In case they themselves don’t know it, they sounded absolutely silly
threatening adults with expulsion and even death if they continued to support the opposition. They could have been asked by their audience who they thought they were to make such threats.
But then that would have been unnecessary, as they are both Zanu PF Members of Parliament and cabinet ministers of a government led
by a president who has himself made death threats to his political
There have been no reports of the audience¹s reaction to the threats issued by the ministers at Bondolfi Mission, the alma mater of many citizens who have distinguished themselves in a number of fields of human endeavour.
We suspect most of the targets of the threats left the meeting feeling a little annoyed that the two men could believe they were immature enough to be cowed by the threats.
On the other hand, some of them may have felt a little amusement at the spectacle of these two fairly educated men making threats, which they must have known, made them look absolutely silly to their listeners.
Very few voters still believe that whatever they do in the privacy of the ballot box is secretly recorded by hidden cameras- or satellites high up in the sky - to be produced as incriminating and incontrovertible evidence of their betrayal of Zanu PF.
Most now believe firmly that there is no way anybody from the resident, the cabinet ministers, the war veterans to the CIO can know who they voted for, unless the voter decides to tell them. So the vote is still secret and if Zanu PF thugs decide to attack someone on the suspicion that they voted for the opposition, then it can only be on suspicion and in normal circumstances, people are not convicted on suspicion.
But politically, Zimbabwe is not enjoying the most normal
of circumstances. In fact, the politics of this country have contained such an abnormally large dose of violence, free and fair elections at whatever level, by the reckoning of many experts, are not possible for the foreseeable future.
Incidentally, it is ironic that Mudenge and Mumbengegwi repeated a threat made to the voters of Masvingo before the election for the
executive mayor of the town last May. Josaya Hungwe, the provincial governor made a similar threat.
Considering how decisively the people of the town reacted to that threat -by voting for the opposition candidate - one is inclined to wonder if the two men have no regard at all for the lessons of history. Moreover, even going back to the results of both the referendum and the June 2000 election that followed it, a pattern has emerged: most people have become too thick-skinned to be frightened of these threats of death if they vote for the opposition.
Some are either willing to take the risk or are determined that nothing short of a nuclear holocaust will deter them from making their choice. Others may believe that the threats are being perpetrated by a paper tiger, someone who is threatening only in appearance, but is in reality quite ineffectual. Unfortunately, Zanu PF and its war veteran allies have proved recently that they can kill their opponents.
One of the Zanu PF luminaries, Joseph Chinotimba, still faces an attempted murder charge for allegedly shooting an unarmed woman. Other war veterans are appearing in the courts for allegedly killing opposition members during the election campaign for the 2000 election.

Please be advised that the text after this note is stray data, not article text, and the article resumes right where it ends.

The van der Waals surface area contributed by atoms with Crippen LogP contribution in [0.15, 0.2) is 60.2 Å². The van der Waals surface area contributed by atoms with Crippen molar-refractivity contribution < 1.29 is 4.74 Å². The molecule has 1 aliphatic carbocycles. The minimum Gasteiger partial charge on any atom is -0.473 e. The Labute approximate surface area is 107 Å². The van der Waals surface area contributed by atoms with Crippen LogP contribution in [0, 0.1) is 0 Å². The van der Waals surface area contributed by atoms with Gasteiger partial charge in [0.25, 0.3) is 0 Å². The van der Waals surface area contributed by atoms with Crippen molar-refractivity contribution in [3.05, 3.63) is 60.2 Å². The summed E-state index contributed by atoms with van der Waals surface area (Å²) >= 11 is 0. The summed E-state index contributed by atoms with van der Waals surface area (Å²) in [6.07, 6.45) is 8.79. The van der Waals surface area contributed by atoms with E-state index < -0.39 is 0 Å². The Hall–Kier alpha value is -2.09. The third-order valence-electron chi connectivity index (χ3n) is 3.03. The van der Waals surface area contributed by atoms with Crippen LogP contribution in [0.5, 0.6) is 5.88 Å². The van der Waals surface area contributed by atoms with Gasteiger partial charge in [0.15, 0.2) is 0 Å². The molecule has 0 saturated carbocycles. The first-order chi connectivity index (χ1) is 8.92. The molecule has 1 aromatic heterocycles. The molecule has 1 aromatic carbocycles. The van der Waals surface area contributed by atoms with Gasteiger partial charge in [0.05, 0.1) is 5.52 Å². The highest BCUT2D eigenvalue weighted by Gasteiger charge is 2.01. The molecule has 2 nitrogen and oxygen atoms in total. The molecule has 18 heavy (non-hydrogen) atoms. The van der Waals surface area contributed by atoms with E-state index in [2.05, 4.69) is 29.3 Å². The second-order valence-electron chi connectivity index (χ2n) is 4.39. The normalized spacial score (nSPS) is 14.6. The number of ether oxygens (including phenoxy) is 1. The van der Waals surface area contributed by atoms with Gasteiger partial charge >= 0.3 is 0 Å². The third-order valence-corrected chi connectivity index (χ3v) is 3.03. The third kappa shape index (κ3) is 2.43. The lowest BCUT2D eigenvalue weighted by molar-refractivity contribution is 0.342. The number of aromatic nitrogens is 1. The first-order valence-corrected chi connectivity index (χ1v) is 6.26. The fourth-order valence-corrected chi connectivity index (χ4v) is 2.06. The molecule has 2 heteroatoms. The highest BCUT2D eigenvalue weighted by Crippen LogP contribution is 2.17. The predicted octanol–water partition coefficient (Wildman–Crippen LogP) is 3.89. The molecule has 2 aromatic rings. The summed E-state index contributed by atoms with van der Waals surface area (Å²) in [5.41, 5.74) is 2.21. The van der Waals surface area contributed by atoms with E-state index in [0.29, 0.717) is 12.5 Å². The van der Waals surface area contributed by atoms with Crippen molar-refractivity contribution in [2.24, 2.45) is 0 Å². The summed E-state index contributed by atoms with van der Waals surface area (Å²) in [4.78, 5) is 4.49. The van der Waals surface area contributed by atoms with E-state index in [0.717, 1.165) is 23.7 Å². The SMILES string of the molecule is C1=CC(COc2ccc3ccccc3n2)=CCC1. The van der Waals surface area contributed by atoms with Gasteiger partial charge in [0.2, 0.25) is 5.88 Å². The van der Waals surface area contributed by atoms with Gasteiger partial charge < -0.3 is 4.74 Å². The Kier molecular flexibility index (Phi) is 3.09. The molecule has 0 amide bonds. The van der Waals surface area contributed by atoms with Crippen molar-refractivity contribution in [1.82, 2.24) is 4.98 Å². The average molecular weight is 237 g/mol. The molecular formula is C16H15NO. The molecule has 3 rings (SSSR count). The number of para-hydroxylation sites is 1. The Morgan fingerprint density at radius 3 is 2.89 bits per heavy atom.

Still others, named in a court as the alleged murderers of two opposition activists in Buhera, remain untouched. In other countries, fearless citizens would have brought civil action against the two men.
Without sounding biased in favour of one party or another, we believe the people must always be aware of their constitutional right to make their own free choice. They should not let death threats or threats of any other kind detract them from their determination to exercise their free will.
Only in that way can they help nurture the fledgling democracy Zimbabwe is trying to build from the ashes of a one-party dictatorship which has plunged the country into its present morass of political and economic uncertainty.
|Peta refuses to be drawn into mudslinging match with Moyo|
7/19/01 10:05:54 AM (GMT +2)
BASILDON Peta, the
secretary-general of the Zimbabwe Union of Journalists (ZUJ), on Tuesday said he
would not be drawn into a mudslinging match with Jonathan Moyo, the Minister of
State for Information and Publicity.
He was commenting on the
minister’s attack on him in the State-controlled weekly, The Sunday Mail. In the
article, Moyo accused Peta of being an MDC-Zimbabwe Congress of Trade Unions
He alleged Peta was abusing his position as secretary-general of ZUJ to
“become a pro-MDC and ZCTU functionary”.
Peta denied the accusations.
Peta, 30, a recipient of three international awards in journalism, alleged that Moyo still wanted to oust him from ZUJ and was determined to do anything to influence his employer, The Financial Gazette, to sack him for contributing to foreign publications about the deteriorating situation in the country.
Said Peta: “I have nothing against him personally as he has against me. He has tried several strategies to get me out of ZUJ, but he has failed. I was given a mandate by the ZUJ membership and I have the support of all members, including employees of ZBC and Zimpapers.”
Peta said he gives research assistance to the Kenya-based Ford Foundation and Witswatersrand University (Wits) of South Africa.
Ford is suing Moyo over misappropriation of funds, while Wits has accused him of breach of contract.